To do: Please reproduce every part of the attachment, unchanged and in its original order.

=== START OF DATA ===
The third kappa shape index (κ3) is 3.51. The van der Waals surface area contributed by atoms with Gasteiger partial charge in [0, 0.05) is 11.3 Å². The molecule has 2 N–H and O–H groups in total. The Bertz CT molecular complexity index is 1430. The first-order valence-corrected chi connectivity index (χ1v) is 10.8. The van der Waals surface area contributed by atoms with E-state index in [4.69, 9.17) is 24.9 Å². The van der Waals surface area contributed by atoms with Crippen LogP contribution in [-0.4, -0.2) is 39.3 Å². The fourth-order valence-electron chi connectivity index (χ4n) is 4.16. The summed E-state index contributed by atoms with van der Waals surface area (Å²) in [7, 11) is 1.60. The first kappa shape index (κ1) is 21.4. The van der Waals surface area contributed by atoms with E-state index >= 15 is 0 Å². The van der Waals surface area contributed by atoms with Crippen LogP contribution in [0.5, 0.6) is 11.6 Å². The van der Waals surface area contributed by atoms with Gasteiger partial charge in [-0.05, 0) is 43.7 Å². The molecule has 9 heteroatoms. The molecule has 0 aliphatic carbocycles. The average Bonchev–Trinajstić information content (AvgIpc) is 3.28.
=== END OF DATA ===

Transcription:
The third kappa shape index (κ3) is 3.51. The van der Waals surface area contributed by atoms with Gasteiger partial charge in [0, 0.05) is 11.3 Å². The molecule has 2 N–H and O–H groups in total. The Bertz CT molecular complexity index is 1430. The first-order valence-corrected chi connectivity index (χ1v) is 10.8. The van der Waals surface area contributed by atoms with E-state index in [4.69, 9.17) is 24.9 Å². The van der Waals surface area contributed by atoms with Crippen LogP contribution in [-0.4, -0.2) is 39.3 Å². The fourth-order valence-electron chi connectivity index (χ4n) is 4.16. The summed E-state index contributed by atoms with van der Waals surface area (Å²) in [7, 11) is 1.60. The first kappa shape index (κ1) is 21.4. The van der Waals surface area contributed by atoms with E-state index >= 15 is 0 Å². The van der Waals surface area contributed by atoms with Crippen LogP contribution in [0.5, 0.6) is 11.6 Å². The van der Waals surface area contributed by atoms with Gasteiger partial charge in [-0.05, 0) is 43.7 Å². The molecule has 9 heteroatoms. The molecule has 0 aliphatic carbocycles. The average Bonchev–Trinajstić information content (AvgIpc) is 3.28.